Green Mountain's roller coaster ride continues

Shares of the coffee company rebound after Wednesday's pummeling.

By Jonathan Berr Aug 2, 2012 11:48AM
Image: Coffee (© Foodcollection RF/Getty Images/Getty Images)Too bad Green Mountain Coffee Roasters (GMCR) isn't as easy to understand as its delightful Keurig coffee machines.

Shares of the coffee specialty company have rebounded more than 26% Thursday following Wednesday's rout after Green Mountain slashed its earnings outlook. Maybe investors were reacting to the Waterbury, Vermont-based company's announcement that it will buy back as much as $500 million in stock. Perhaps short sellers threw in the towel after Green Mountain reported better-than-expected quarterly results. With cult stocks such as Green Mountain, your guess is as good as mine.

One thing is for sure: The company continues to post remarkably strong numbers in the wake of a faltering economic recovery. Net income rose 30% in the last quarter to $73.3 million, or 46 cents a share, versus $56.3 million, or 37 cents a share, a year earlier. Excluding one-time items, profit was 52 cents. Revenue surged 21% to $869.2 million as consumers took a shine to the company's Vue espresso and latte machines that were introduced earlier this year. There were, however, some worrisome trends.

Gross margin declined to 34.9% from 36.8% as K-Cup demand slumped and production levels were lower than expected. Competition also is rising. Starbucks (SBUX) is planning to introduce its own single-serve coffee brewing machines during the holiday season. Companies including Kroger (KR) and Safeway (SFY) are planning to introduce private label K-Cups as the patent is set to expire. 

Furthermore, expenses are surging. Costs for coffee alone hit $153 million, up 116% from a year earlier, and prices for the commodity are expected to continue to rise. Green Mountain spent $90 million on packaging and raw materials, a 95% increase. Inventory soared 60% to $667 million. With figures like those, short sellers such as David Einhorn are not going to ease up their pressure on the company.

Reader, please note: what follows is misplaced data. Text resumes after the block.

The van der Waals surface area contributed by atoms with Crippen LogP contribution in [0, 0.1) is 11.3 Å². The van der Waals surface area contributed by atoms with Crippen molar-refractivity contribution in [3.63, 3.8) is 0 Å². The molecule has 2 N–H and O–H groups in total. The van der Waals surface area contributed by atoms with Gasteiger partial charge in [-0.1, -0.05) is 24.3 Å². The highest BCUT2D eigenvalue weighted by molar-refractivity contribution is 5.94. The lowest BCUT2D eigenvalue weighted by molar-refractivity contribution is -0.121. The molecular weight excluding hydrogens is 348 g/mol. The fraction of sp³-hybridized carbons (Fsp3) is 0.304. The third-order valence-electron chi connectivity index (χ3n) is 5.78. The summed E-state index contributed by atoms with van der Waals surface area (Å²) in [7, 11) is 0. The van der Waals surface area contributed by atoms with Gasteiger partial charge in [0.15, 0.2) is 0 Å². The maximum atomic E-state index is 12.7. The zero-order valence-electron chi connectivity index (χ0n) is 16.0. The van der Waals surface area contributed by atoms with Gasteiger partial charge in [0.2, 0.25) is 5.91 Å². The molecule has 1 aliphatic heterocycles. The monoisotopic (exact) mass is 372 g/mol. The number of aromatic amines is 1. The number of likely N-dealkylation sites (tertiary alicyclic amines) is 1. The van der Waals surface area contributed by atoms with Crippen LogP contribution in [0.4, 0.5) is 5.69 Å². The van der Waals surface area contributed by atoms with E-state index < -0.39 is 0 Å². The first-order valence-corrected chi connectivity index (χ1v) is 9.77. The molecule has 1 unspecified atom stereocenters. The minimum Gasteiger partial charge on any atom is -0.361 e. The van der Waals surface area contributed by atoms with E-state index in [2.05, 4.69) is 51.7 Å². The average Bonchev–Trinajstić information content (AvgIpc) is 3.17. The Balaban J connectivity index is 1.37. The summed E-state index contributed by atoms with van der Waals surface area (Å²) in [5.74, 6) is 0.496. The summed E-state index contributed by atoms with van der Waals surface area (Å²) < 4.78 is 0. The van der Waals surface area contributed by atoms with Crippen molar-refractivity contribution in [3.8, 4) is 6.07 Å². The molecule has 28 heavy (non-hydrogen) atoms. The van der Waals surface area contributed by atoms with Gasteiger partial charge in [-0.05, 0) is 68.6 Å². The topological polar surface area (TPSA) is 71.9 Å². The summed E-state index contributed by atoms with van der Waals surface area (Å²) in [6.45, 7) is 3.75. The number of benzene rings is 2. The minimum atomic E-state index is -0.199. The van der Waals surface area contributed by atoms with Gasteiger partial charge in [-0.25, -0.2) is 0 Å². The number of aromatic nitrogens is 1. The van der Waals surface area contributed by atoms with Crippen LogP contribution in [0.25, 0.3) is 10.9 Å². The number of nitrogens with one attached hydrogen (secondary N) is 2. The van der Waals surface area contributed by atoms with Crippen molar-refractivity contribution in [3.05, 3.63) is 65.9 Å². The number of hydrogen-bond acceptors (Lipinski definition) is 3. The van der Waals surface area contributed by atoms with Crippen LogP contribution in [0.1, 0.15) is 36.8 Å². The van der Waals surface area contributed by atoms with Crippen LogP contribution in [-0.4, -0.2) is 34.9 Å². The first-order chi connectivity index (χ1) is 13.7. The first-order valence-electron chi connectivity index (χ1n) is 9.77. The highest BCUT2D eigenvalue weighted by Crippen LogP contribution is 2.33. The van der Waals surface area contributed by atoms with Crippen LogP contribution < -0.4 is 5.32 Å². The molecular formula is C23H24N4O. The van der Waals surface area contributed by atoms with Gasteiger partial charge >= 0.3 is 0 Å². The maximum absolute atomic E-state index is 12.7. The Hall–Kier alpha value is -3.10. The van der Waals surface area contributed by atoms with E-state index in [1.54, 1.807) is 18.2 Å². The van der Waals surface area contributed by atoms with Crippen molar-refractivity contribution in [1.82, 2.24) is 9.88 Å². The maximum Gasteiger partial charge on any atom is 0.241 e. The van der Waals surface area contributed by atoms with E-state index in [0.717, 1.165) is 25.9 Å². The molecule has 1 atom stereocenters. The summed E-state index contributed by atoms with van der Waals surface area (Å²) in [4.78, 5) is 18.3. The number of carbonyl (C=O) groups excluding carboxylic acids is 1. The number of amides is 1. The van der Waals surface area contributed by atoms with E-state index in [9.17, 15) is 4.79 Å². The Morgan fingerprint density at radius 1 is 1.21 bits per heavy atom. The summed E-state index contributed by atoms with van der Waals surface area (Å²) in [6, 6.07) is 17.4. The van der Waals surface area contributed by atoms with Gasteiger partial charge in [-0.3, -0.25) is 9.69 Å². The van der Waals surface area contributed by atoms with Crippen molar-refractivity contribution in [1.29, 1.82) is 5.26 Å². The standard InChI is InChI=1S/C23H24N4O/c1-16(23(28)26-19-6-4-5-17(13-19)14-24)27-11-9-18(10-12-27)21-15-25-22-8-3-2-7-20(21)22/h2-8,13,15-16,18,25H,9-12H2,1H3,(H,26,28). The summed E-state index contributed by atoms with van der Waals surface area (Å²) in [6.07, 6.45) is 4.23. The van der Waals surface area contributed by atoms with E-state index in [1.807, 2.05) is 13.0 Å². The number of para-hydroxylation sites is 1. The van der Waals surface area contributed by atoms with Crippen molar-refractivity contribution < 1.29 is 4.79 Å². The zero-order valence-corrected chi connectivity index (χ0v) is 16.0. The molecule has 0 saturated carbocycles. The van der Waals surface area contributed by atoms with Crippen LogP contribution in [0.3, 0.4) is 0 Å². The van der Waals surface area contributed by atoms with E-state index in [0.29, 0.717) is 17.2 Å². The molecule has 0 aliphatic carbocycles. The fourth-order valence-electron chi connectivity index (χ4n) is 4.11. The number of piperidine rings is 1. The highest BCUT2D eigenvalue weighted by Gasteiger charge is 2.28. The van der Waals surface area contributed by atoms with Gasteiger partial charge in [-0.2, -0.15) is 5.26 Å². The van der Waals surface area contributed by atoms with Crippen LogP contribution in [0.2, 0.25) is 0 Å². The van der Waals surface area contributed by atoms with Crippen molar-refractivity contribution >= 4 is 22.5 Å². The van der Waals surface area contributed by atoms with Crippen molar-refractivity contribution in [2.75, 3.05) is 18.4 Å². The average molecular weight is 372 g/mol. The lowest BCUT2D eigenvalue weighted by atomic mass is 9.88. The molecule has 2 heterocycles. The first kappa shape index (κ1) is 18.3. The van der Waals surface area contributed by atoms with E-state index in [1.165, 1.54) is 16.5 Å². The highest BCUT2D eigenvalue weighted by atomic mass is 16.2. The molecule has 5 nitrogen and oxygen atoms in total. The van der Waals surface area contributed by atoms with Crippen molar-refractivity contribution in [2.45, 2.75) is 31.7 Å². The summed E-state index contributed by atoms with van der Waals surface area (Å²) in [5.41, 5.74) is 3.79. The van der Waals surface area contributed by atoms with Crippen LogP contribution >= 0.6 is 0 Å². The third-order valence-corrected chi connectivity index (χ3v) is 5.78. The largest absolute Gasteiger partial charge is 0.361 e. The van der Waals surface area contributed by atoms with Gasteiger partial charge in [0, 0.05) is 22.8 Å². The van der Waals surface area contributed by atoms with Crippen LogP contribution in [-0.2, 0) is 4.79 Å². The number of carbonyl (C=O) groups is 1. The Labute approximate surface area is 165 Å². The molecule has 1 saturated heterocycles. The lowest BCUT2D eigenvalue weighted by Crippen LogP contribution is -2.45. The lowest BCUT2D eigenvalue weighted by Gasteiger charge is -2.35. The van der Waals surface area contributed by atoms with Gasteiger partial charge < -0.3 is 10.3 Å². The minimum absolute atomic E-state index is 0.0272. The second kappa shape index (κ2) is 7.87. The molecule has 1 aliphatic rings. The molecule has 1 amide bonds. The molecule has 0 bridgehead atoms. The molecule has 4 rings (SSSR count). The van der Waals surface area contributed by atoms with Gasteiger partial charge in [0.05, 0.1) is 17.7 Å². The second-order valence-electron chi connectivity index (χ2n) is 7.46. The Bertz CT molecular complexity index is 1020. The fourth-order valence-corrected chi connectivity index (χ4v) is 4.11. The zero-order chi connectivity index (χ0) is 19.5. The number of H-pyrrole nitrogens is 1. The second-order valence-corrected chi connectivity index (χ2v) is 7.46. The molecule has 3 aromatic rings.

CNBC's Herb Greenberg, a longtime Green Mountain critic,  recently argued that the days of Green Mountain's hyper-growth are "officially over." CEO Larry Blanford admitted this as well. But even a diminished Green Mountain is pretty strong. Fourth-quarter sales are forecast at $889.9 million to $925.5 million, an increase of as much as 30%. Sales for the 2012 fiscal year are expected to soar 43% to 45% to $3.79 billion to $3.84 billion, before moderating to 15% to 20% growth the following year.

Wall Street continues to expect great things from Green Mountain. The average 52-week price target is $50.56, more than double where it currently trades. There are, however, many reasons why investors should continue to avoid the stock.

First, there is the issue of management credibility. The company has slashed its earnings outlook twice since May. In 2010, Green Mountain did a massive earnings restatement after disclosing an SEC investigation, which appears to be still active. Earlier this year, Green Mountain founder Robert P. Stiller was removed as chairman "after he improperly sold shares to meet a margin call after using his stake in the company to back personal loans," according to Bloomberg News.

The one silver lining in Green Mountain's struggles is that consumers may be able to pick up their favorite K-Cup flavors at lower prices. 

Jonathan Berr can't start the day without a cup of Donut House coffee. He does not own shares of the listed stocks. Follow him on Twitter@jdberr.



 
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